AC36832 - State v. Blaine (Conspiracy to commit robbery in first degree; "This case returns to us on remand from our Supreme Court with direction to consider the claim of plain error raised by the defendant, Jayevon Blaine, in light of State v. McClain, 324 Conn. 802, 155 A.3d 209 (2017). The defendant previously appealed from the judgment of conviction of conspiracy to commit robbery in the first degree in violation of General Statutes §§ 53a-48 and 53a-134 (a) (2). We held in our prior opinion that the waiver of a claim of instructional error pursuant to State v. Kitchens, 299 Conn. 447, 10 A.3d 942 (2011), precluded review of the claim of plain error. State v. Blaine, 168 Conn. App. 505, 517–19 and n.5, 147 A.3d 1044 (2016), remanded in part, 325 Conn. 918, 163 A.3d 618 (2017). In State v. McClain, supra, 815, our Supreme Court held that a Kitchens waiver did not preclude a claim of plain error. We now consider the defendant's claim that the trial court committed plain error by incorrectly instructing the jury on the requisite intent to find him guilty of conspiracy to commit robbery in the first degree. We conclude that the record does not support the claim that the pertinent instruction constituted plain error. Accordingly, we affirm the judgment of the trial court.")

AC39200 - State v. Anthony L. (Sexual assault in first degree; risk of injury to child; sexual assault in third degree; "The defendant, Anthony L., was convicted, after a jury trial, of one count of sexual assault in the first degree in violation of General Statutes § 53a-70 (a) (1), one count of risk of injury to a child in violation of General Statutes § 53-21 (a) (2), and one count of sexual assault in the third degree in violation of General Statutes § 53a-72a (a) (2). On appeal, the defendant claims that (1) the trial court abused its direction in admitting evidence of uncharged misconduct and (2) there was insufficient evidence to support his conviction on all three charges. We disagree, and, accordingly, affirm the judgment of the trial court.")

AC38953 - State v. Juarez (Conspiracy to commit murder; attempt to commit murder; "The defendant, Miguel Juarez, appeals from the judgment of conviction, rendered after a jury trial, of conspiracy to commit murder in violation of General Statutes §§ 53a-48 and 53a-54a, and attempt to commit murder in violation of General Statutes §§ 53a-49 and 53a-54a. On appeal, the defendant claims that (1) the evidence adduced at trial was insufficient to support his conviction of either charge, and (2) the state failed to prove the charges of which he was convicted as they were set forth in its long form information. We affirm the judgment of the trial court.")


Criminal Law Supreme Court Opinion

   by Booth, George

 https://jud.ct.gov/lawlib/LawLibNews/Posts/Post.aspx?Id=867

SC19772 - State v. Panek ("The defendant, John Panek, was accused of engaging in sexual activity with a woman in his home and, while doing so, making a video recording of the encounter without the woman's knowledge or consent. He was accused of doing the same thing on at least two other occasions with two other women. In three separate informations, the state charged the defendant with violating General Statutes (Rev. to 2009) § 53a-189a (a) (1). This section generally prohibits a person from, knowingly and with malice, video recording another person "(A) without the knowledge and consent of such other person, (B) while such other person is not in plain view, and (C) under circumstances where such other person has a reasonable expectation of privacy . . . ." General Statutes (Rev. to 2009) § 53a-189a (a) (1). The present appeal concerns the meaning of the element requiring that the victim be "not in plain view" when she is recorded. General Statutes (Rev. to 2009) § 53a-189a (a) (1) (B). More specifically, we are asked to determine to whose plain view the statute refers.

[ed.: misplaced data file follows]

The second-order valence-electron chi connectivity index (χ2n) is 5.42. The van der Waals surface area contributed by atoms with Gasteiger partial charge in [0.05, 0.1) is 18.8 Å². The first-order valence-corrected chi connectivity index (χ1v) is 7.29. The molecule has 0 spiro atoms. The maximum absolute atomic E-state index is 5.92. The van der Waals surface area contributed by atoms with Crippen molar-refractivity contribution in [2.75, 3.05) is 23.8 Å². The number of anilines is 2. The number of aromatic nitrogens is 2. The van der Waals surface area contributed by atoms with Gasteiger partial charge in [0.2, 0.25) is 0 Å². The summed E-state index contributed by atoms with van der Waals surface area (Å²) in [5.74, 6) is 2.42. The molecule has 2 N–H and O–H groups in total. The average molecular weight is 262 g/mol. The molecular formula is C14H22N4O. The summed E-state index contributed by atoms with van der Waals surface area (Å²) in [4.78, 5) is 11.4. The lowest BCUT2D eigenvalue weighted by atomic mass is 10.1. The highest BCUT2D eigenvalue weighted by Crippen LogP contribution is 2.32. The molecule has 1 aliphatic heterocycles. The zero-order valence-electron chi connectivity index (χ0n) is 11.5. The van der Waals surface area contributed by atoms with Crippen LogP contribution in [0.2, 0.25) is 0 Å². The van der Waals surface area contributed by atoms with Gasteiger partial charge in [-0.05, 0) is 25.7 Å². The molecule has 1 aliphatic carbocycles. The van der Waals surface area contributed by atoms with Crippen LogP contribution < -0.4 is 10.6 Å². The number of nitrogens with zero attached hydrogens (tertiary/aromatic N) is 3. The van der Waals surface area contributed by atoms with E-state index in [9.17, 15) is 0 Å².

The defendant moved to dismiss the informations on the ground that the "not in plain view" element refers to the plain view of the defendant. He asserted he could not be charged or convicted under this statute for his conduct because each of the women he was with was within his plain view at the time he recorded them. The state responded that the "not in plain view" element of § 53a-189a (a) (1) referred instead to the perspective of the general public and that, because the defendant and the victim were inside his home at the time, they were "not in plain view" of the public when the alleged offenses occurred. The trial court concluded that the statute plainly and unambiguously referred to the plain view of the defendant and dismissed the informations. The Appellate Court affirmed the judgments of dismissal. State v. Panek, 166 Conn. App. 613, 635, 145 A.3d 924 (2016).

Contrary to the trial court and Appellate Court, we conclude that the text of § 53a-189a (a) (1) plausibly could refer to either the plain view of the defendant or the general public, rendering the statute ambiguous. Consulting extratextual sources, we are persuaded that the "not in plain view" element refers to the general public. We also reject the defendant's alternative ground for affirming the judgment of the Appellate Court, namely, that the "not in plain view" element is unconstitutionally vague or overbroad. We therefore reverse the Appellate Court's judgment.")


Criminal Law Supreme and Appellate Court Opinions

   by Booth, George

 https://jud.ct.gov/lawlib/LawLibNews/Posts/Post.aspx?Id=861